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Impact of Early Initiated Everolimus on the Recurrence of Hepatocellular Carcinoma After Liver Transplantation

Rodríguez-Perálvarez, Manuel, PhD1; Guerrero, Marta, MD1; Barrera, Lydia, MD2; Ferrín, Gustavo, PhD1; Álamo, Jose M., PhD2; Ayllón, María D., PhD1; Artacho, Gonzalo Suarez, MD2; Montero, José L., PhD1; Briceño, Javier, PhD1; Bernal, Carmen, MD2; Padillo, Javier, PhD2; Marín-Gómez, Luis M., PhD2; Pascasio, Juan M., PhD2; Poyato, Antonio, PhD1; Gómez-Bravo, Miguel A., PhD2; De la Mata, Manuel, PhD1

doi: 10.1097/TP.0000000000002270
Original Clinical Science—Liver

Background Many centers implement everolimus-based immunosuppression in liver transplant patients with hepatocellular carcinoma. We aimed to explore the potential impact of early initiated everolimus on tumor recurrence after liver transplantation.

Methods This study included 192 patients with hepatocellular carcinoma undergoing liver transplantation among who 64 individuals were prospectively enrolled (2012-2015) and received early initiated everolimus (ie, started between postoperative day 15 to 21), whereas the remaining 128 patients acted as historical controls without everolimus. Propensity score matching was performed to ensure comparability. Multivariate Cox regression and competing risks analysis were used to control for potential confounders.

Results Patients with and without everolimus were comparable in terms of number of nodules (P = 0.37), total tumor diameter (P = 0.44), Milan criteria fulfillment (P = 0.56), and histological differentiation (P = 0.61), but there were increased microvascular invasion rates in the everolimus group (26.5% vs 13.3%; P = 0.026). Tumor recurrence rates were similar with and without everolimus (10.9% vs 9.9% at 36 months respectively; P = 0.18). After controlling for microvascular invasion among other potential confounders, everolimus had no significant impact on tumor recurrence, neither in the multivariate Cox regression (relative risk = 3.23; P = 0.09), nor in the competing risks analysis for tumor recurrence-death (relative risk = 1.02; P = 0.94). Patients receiving everolimus had reduced tacrolimus trough concentrations and lower serum creatinine within the first 18 months postliver transplantation.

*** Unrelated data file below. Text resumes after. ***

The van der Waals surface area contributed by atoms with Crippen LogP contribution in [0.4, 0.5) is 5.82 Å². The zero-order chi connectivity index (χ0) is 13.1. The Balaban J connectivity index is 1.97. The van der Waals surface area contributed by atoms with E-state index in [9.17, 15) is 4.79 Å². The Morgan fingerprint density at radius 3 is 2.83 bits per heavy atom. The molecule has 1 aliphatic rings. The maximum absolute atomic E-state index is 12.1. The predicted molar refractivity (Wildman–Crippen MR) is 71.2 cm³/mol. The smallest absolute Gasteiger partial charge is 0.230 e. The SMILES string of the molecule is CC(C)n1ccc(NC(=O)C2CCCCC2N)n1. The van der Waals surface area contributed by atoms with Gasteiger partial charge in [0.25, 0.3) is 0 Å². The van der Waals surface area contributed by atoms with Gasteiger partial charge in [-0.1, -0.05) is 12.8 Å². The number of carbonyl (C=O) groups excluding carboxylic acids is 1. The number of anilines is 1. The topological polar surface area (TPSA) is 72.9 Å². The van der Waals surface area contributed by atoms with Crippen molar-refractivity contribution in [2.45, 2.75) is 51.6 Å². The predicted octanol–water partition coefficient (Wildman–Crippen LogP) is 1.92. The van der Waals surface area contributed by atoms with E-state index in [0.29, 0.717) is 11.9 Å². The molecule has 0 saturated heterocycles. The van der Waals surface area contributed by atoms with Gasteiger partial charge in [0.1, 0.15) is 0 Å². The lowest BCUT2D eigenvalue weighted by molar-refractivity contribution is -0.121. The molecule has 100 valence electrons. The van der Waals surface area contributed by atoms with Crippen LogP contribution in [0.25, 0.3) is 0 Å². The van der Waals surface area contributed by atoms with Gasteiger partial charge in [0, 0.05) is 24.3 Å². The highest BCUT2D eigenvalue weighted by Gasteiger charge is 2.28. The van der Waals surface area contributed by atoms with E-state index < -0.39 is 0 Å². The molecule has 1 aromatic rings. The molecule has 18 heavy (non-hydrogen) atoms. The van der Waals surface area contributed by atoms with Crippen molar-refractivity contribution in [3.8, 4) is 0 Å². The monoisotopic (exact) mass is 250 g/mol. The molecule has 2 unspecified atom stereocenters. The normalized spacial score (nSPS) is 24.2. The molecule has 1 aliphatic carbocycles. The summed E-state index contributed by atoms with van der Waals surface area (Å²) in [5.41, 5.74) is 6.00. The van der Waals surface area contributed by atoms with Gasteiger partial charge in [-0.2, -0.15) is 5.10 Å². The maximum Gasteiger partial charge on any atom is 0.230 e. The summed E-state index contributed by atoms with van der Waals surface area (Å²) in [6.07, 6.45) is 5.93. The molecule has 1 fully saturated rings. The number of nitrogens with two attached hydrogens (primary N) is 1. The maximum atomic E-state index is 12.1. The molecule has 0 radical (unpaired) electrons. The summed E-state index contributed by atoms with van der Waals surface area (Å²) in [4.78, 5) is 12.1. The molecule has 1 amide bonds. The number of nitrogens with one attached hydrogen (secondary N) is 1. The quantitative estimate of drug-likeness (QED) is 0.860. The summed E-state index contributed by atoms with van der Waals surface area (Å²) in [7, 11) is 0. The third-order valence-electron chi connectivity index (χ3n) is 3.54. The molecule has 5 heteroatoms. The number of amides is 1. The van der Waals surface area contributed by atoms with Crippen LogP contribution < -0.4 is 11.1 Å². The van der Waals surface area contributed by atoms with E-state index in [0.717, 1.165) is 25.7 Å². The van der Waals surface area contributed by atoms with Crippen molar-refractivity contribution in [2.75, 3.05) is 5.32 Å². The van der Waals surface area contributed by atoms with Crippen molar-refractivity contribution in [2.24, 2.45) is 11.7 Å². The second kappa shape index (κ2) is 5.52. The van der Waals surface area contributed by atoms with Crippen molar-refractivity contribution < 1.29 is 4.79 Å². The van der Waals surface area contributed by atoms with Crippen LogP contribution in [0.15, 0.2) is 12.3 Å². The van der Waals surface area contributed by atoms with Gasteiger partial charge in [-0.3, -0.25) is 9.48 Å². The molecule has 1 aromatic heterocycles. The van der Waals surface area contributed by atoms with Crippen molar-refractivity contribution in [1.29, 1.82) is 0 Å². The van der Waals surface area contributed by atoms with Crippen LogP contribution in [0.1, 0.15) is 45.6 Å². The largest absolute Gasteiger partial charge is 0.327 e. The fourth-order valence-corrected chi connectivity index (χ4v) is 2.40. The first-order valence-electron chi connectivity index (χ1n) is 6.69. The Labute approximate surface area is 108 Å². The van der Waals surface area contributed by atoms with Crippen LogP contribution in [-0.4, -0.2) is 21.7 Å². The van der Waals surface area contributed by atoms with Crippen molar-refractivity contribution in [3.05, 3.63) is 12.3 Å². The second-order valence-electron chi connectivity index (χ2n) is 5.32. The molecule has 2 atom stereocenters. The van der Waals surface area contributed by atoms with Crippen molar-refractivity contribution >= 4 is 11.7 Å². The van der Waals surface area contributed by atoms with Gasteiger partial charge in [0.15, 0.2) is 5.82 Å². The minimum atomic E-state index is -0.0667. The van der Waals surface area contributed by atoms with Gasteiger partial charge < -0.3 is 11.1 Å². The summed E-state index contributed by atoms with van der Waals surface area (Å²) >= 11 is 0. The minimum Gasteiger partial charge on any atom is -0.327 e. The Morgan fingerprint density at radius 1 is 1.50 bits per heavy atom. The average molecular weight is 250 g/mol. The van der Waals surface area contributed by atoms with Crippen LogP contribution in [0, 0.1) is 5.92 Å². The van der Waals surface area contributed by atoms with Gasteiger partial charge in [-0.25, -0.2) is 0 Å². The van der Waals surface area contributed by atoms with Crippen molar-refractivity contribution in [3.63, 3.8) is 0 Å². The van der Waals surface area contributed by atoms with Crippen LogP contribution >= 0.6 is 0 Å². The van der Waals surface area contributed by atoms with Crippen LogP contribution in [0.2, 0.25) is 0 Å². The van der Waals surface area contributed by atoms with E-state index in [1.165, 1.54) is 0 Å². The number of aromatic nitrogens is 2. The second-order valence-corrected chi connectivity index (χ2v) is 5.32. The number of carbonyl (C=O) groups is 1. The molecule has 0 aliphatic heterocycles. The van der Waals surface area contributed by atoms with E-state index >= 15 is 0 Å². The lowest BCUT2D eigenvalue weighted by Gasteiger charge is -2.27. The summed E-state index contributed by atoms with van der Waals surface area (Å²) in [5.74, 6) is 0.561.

Conclusion Everolimus may not be universally prescribed to prevent tumor recurrence in liver transplant patients with hepatocellular carcinoma. Future randomized trials should be focused on patients with histological features of increased tumor aggressiveness, in whom the potential benefit would be higher.

The authors of this retrospective study compare the outcome of liver transplant patients with hepatocellular carcinoma (HCC) who receive everolimus or standard immunosuppression without observing significant differences of HCC recurrence rates.

1 Department of Hepatology and Liver Transplantation, Reina Sofía University Hospital, IMIBIC, CIBERehd, Córdoba, Spain.

2 General Surgery and Transplantation, Hospital Virgen del Rocío, IBIS, Sevilla, Spain.

Received 5 January 2018. Revision received 28 April 2018.

Accepted 2 May 2018.

The authors declare no conflict of interest.

M.R.-P. and M.G. contributed equally to the present article.

The present study was supported by the Instituto de Salud Carlos III (FIS PI11-02867 and PI14/01469) and co-funded by FEDER. Additional funding was granted by the Andalusian Society for Organ Transplantation (SATOT). M.R-P is a recipient of the Physician Scientist Fellowship awarded by the European Association for the Study of the Liver (EASL). The financial sources listed above had no vested interest in the results of the study.

M.dlM. and M.R.-P. conceived the original idea and designed the study. L.B., G.F., M.D.A., G.S.-A., C.B., and J.M.P. enrolled patients and acquired the data. M.R.-P., M.G., and A.P. analyzed the data. M.R.-P. and M.G. drafted the article. J.L.M., J.B., J.P., L.M.M.-G. and M.dlM. critically revised the article for important intellectual content.

Correspondence: Manuel de la Mata, MD, PhD. Department of Hepatology and Liver Transplantation at the Reina Sofía University Hospital, Avda/ Menéndez Pidal s/n, 14004, Córdoba, Spain. (

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